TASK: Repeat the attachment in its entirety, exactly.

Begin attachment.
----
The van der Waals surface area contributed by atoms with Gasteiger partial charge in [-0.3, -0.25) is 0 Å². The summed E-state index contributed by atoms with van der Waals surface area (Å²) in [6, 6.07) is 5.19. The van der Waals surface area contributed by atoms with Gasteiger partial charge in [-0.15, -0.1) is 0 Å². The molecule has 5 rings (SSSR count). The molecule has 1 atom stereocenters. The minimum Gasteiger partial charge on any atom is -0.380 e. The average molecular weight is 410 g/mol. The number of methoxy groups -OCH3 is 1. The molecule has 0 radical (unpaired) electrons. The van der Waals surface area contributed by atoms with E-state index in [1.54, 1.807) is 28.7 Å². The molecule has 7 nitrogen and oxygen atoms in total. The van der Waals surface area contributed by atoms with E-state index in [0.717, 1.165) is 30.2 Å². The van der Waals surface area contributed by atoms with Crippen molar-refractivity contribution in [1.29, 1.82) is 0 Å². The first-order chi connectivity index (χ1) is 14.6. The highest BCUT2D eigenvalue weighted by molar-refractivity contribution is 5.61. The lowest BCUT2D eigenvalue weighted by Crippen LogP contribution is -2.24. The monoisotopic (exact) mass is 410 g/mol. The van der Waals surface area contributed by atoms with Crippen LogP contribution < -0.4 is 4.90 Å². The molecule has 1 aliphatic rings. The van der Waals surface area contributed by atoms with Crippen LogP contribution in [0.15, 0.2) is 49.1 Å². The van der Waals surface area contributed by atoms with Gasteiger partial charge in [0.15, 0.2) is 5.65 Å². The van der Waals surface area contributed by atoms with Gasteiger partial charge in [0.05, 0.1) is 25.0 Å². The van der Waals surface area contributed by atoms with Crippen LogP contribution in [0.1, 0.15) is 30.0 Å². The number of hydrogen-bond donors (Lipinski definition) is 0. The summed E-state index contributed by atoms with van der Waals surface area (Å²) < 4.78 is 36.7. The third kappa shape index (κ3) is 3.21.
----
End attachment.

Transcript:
The van der Waals surface area contributed by atoms with Gasteiger partial charge in [-0.3, -0.25) is 0 Å². The summed E-state index contributed by atoms with van der Waals surface area (Å²) in [6, 6.07) is 5.19. The van der Waals surface area contributed by atoms with Gasteiger partial charge in [-0.15, -0.1) is 0 Å². The molecule has 5 rings (SSSR count). The molecule has 1 atom stereocenters. The minimum Gasteiger partial charge on any atom is -0.380 e. The average molecular weight is 410 g/mol. The number of methoxy groups -OCH3 is 1. The molecule has 0 radical (unpaired) electrons. The van der Waals surface area contributed by atoms with E-state index in [1.54, 1.807) is 28.7 Å². The molecule has 7 nitrogen and oxygen atoms in total. The van der Waals surface area contributed by atoms with E-state index in [0.717, 1.165) is 30.2 Å². The van der Waals surface area contributed by atoms with Crippen molar-refractivity contribution in [1.29, 1.82) is 0 Å². The first-order chi connectivity index (χ1) is 14.6. The highest BCUT2D eigenvalue weighted by molar-refractivity contribution is 5.61. The lowest BCUT2D eigenvalue weighted by Crippen LogP contribution is -2.24. The monoisotopic (exact) mass is 410 g/mol. The van der Waals surface area contributed by atoms with Crippen LogP contribution < -0.4 is 4.90 Å². The molecule has 1 aliphatic rings. The van der Waals surface area contributed by atoms with Crippen LogP contribution in [0.15, 0.2) is 49.1 Å². The van der Waals surface area contributed by atoms with Gasteiger partial charge in [0.15, 0.2) is 5.65 Å². The van der Waals surface area contributed by atoms with Gasteiger partial charge in [0.05, 0.1) is 25.0 Å². The van der Waals surface area contributed by atoms with Crippen LogP contribution in [0.1, 0.15) is 30.0 Å². The number of hydrogen-bond donors (Lipinski definition) is 0. The summed E-state index contributed by atoms with van der Waals surface area (Å²) < 4.78 is 36.7. The third kappa shape index (κ3) is 3.21.